GM: I don’t think that’s something we’ve really ever felt, to be honest. I think the bigger cities can swallow people, strip them of their personal traits and spit them back out with a new accent, new outfit and a tribal approach to the world.
One of Dundee’s biggest charms, for music at least, is its lack of a distinct scene. There is no Dundee sound. But there are a lot of talented people, all doing their own things and doing them well. That probably makes it more of a challenge to generate a buzz, or get the crowds in, but is a definite plus in creative terms.
LM: Are there any challenges facing the band right now? I heard recording space is really expensive and hard to find.
GM: Like most people in the UK it’s the bastard tag team of Covid and Brexit that are the biggest challenge for this band, and probably most others. Over a year with no gigs, lots of music venues struggling, the threat of Covid outbreaks shutting down gigs or tours at any moment, it’s a level of uncertainty that will be breaking a lot of spirits.
And even if we can get free of that, we have the fallout from Brexit to deal with. The UK is a small island. But we have this huge continent of music fans right next door to us. My old band played a lot of shows around Europe and made a lot of friends and useful contacts but it currently looks unlikely we won’t get back out there any time soon.
On a personal level, I guess funding an album is our current challenge. We’ve got a ton of new material. If we were let loose in a studio for three weeks we could probably record three albums and have a pile of b-sides leftover. But that would cost a big wedge of cash that we currently don’t have. I applied for a wide selection of arts funding earlier in the year, with no luck. I don’t think we are really what arts bodies are looking to fund in 2021, so we probably have to move on from that and try and find some creative solutions.
LM: If you could collaborate with anyone who would it be?
GM: I think I’m ok on the collaboration front. I’d be too scared to ever work with any of my heroes. And I’ve been lucky enough to find a small group of people that I’m really happy working with, who allow me to be a maniac and can fill in the numerous blanks in my skill set. I would die happy if someone like Angel Olsen or Sharon Van Etten were to perform one of my songs, but I don’t actually think I’d have the confidence to actually work with them.
LM: I heard you have been busy lately – can you spill on what you’ve been up to?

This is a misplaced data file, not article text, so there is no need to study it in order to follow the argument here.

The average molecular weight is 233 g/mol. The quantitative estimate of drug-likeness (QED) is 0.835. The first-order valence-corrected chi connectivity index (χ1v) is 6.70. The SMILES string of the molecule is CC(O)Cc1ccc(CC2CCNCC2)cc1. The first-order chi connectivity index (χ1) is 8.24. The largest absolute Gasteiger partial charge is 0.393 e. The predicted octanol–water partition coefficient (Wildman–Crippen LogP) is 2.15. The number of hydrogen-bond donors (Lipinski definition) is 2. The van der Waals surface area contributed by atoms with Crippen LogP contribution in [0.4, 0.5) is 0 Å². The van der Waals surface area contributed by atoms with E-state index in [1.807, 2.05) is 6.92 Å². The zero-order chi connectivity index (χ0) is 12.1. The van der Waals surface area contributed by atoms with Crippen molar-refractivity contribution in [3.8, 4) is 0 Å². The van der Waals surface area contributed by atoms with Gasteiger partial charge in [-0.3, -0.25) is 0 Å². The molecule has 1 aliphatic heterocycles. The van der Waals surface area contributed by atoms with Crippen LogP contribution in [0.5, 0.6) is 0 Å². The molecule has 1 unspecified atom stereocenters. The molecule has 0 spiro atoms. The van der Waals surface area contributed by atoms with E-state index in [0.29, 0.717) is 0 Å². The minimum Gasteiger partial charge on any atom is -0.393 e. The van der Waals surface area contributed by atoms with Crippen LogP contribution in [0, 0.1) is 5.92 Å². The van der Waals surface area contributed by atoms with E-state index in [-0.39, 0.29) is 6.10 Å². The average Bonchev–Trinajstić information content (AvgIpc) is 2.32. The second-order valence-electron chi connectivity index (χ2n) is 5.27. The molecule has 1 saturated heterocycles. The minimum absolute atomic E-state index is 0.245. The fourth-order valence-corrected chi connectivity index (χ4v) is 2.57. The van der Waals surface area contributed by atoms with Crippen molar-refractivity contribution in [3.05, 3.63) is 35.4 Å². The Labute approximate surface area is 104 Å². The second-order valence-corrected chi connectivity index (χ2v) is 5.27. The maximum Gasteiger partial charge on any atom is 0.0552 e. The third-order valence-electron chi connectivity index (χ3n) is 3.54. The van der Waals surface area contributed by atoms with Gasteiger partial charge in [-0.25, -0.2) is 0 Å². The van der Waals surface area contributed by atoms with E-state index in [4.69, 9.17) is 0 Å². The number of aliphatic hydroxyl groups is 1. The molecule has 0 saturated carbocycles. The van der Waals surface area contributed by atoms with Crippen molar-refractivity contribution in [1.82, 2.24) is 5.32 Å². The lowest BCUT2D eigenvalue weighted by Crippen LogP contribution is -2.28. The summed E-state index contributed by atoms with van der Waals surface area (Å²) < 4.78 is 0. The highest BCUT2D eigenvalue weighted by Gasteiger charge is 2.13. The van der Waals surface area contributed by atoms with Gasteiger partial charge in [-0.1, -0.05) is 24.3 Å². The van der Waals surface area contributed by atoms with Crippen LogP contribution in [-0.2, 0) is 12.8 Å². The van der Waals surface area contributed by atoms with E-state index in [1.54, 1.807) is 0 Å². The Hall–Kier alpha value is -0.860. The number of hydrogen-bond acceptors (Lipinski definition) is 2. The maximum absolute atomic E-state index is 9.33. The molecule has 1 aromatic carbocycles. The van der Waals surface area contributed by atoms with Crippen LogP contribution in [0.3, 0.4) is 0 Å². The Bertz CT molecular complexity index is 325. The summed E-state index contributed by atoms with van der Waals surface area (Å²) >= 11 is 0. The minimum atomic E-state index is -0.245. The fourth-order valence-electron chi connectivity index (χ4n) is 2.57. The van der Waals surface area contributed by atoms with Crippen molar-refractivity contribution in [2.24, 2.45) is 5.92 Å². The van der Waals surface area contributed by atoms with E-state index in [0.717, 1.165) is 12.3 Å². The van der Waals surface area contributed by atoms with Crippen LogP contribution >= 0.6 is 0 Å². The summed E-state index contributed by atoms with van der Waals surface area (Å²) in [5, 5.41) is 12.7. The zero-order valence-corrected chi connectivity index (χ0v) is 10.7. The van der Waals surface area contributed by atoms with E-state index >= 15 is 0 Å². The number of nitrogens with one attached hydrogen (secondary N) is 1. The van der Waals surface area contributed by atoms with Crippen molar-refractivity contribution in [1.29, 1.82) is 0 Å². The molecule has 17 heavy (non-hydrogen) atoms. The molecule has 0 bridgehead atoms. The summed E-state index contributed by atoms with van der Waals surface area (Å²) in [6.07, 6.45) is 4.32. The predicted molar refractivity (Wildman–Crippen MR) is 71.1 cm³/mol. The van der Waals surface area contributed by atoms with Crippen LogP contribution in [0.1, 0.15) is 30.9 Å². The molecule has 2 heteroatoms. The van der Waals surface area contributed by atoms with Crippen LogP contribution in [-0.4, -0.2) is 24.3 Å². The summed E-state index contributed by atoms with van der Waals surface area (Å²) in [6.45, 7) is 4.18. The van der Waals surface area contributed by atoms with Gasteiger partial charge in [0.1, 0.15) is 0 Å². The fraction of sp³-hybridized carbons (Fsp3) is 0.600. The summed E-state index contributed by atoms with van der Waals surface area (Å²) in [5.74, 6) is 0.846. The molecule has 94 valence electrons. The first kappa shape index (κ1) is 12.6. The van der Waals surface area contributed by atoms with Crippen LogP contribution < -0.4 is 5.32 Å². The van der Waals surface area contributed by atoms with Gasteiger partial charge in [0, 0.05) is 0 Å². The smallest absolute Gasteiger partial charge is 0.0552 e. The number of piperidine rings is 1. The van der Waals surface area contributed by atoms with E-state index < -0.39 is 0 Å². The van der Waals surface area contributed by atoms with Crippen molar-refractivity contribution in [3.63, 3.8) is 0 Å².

GM: We’ve been exceedingly busy bees in a fairly self-contained, private sort of way. When it became clear that the first lockdown wasn’t just going to be a two week holiday to let the virus pass I started working on new music, as a coping mechanism as much as anything else. It all started to get a bit obsessive. I’m not much of a musician, so I’d always cobble together the most basic outline of a song then take it to the band and we’d work from there.
With us not being able to meet and flesh things out together I had to learn how to put things together myself, and with each new part of the process I learned, be that programming drums, sequencing synth parts or whatever else, a whole new batch of song ideas would come together. So by the time we were allowed to be in a room together, there was a folder of around 75 songs to work from.
We’ve spent the last few months figuring them out as a band, and taking little trips down to Galashiels to record tracks with our producer Stephen SAW Watkins.
LM: What does the future hold for Echo Machine? Anything exciting coming up?
GM: I really have no idea what the future holds for us to be honest. I usually have some grand scheme in mind, where I can see the set of steps and circumstances that need to play out to get us from one place to the next, but I can’t really see that just now. Without wanting to sound like a football manager, we are just taking each thing as it comes.
I want to make a perfect album. Perfect for me. That I can look back on knowing I’ve not held anything back, or adhered to any external pressures in making. We want to play shows, lots and lots of shows, and meet lots and lots of people. I miss people. I want to hug strangers and talk nonsense to people in bars after gigs who don’t speak the same language as me, conversations held in blurted half phrases and overblown gestures, odd little connections.
In the immediate future, I think we’ll be releasing some new music hopefully around November time. One of our Galashiels recordings is pretty much complete. It feels like a looooooooong time since we’ve released any “new” music. Our debut album was written and recorded at the end of 2018 and were the very first things we’d created as Echo Machine. We’ve moved on a lot since then, I can’t wait to get something out.
LM: I always ask but lastly, do you have anyone you would like to give a shout out to?
GM: We’d like to give a shout out to anyone that has made it through the last 2 years with their minds intact. Anyone who is still standing upright against the tidal wave of dung. It’s probably the hardest time in recent history to be creative and energetic, but it is surely one of the most essential times for creative energy to be put out into the world.
I am instantly aware of ending a chat with Creative Dundee with a sentence that uses the word “creative” twice, but it’s a cross I’ll bear, haha!